Born in the south of India in an orthodox family in the late 70’s, blessed by a dad who is still revered as a great Telugu and Sanskrit professor, I was raised experiencing every letter of Archarya devo bhava (Sanskrit for may teacher be your God) along with (Mathru) pithrau devo bhava“, translating to, parents be your God. I belong to a small town, Vizianagaram, where, once, most of the schools and colleges that were established and supported by the local kings: Gajapathis. Also, our town had had a concept of feeding financially struggling students (typically attending a university) both local and non-local, to be able to pursue their education. These students approach the halls of residences patronised by royalty or the student’s lecturers or any generous people who can afford a meal to these students. The way its done is very unique and inspirational. Benevolent hearts who could feed a student or more can fix on one day of the week, say, Mondays; lunch and dinner at this fixed house, elsewhere on Tuesdays and so on. In my language, Telugu, it is called “Varalabbay”- Varam- any particular day of the week and ‘Abbay–boy! I had seen only boys practising this; may be, only boys were allowed to study in such hard situations – patriarchal society. I still remember such students coming to my house, Mondays & Thursdays. By the time they finished their courses and found a meaningful livelihood, my mother, more than my dad or their own parents, was the first one they shared their happiness with! Feeding the hunger is the kindest deed one can observe. wonderful memories those were. All this was before the demand vs supply of the education and government interference were minimal.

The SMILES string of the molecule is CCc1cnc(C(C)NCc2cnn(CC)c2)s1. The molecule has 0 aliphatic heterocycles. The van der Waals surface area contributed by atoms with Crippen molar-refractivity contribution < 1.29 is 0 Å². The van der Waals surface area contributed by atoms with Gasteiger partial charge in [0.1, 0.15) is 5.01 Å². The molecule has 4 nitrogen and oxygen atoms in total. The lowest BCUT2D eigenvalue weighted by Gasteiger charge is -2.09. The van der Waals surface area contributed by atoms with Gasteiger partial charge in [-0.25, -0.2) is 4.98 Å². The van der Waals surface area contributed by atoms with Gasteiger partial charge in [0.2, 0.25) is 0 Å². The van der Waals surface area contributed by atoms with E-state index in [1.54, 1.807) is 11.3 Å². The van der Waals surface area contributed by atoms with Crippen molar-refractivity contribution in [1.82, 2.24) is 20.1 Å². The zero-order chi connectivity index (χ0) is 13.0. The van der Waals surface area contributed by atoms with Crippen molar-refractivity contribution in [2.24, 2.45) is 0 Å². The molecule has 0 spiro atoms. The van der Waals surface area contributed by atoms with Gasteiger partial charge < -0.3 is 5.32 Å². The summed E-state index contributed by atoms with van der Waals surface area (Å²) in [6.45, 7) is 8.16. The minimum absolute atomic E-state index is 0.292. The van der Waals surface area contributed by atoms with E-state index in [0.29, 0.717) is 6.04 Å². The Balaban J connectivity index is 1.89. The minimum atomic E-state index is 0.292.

By mid 80’s, the capitalist approach had slowly entered the education sector and that paved way for the growth of many private schools and colleges. Who can afford what was the hidden motto, worth had taken a second place. I went to my first school run by our family-friends, at the age of two, along with my mum who was a teacher there. For our high-school studies, my dad sent my sister and I to the top Christian missionary school of our times. And we were a handful of children in our area to get such privileged private education. I remember almost every teacher of mine to date and I have learnt something from every one of them and had been many of their favourite too. My teachers have inspired me, instilled discipline and principles along with the knowledge. Many of my high-school teachers, my undergrad lecturers are ones I owe a lot to. I was also my undergrad college topper. Education was totally a changed scenario by then. It’s grown into a major business sector. Globalisation, awareness, affordability everything stirred up and private schools, colleges, universities mushroomed. So much so that every street has an education institute. Quantity over quality, along with the most dominant factor, caste-based reservations, rule Indian education system. The zeal in students may or many not be appreciated. Teaching profession, mostly, is seen as a means of livelihood and education precipitated into getting a piece of paper called degree. By the time, I started my masters, I must say, there was perceivable digression from education as a pursuit & sharing of knowledge in both the parties, students and lecturers. On my part, that was the major regret in life. I must stress there are still who teach with passion for knowledge and mould a student’s life for better. I bow to those, only those.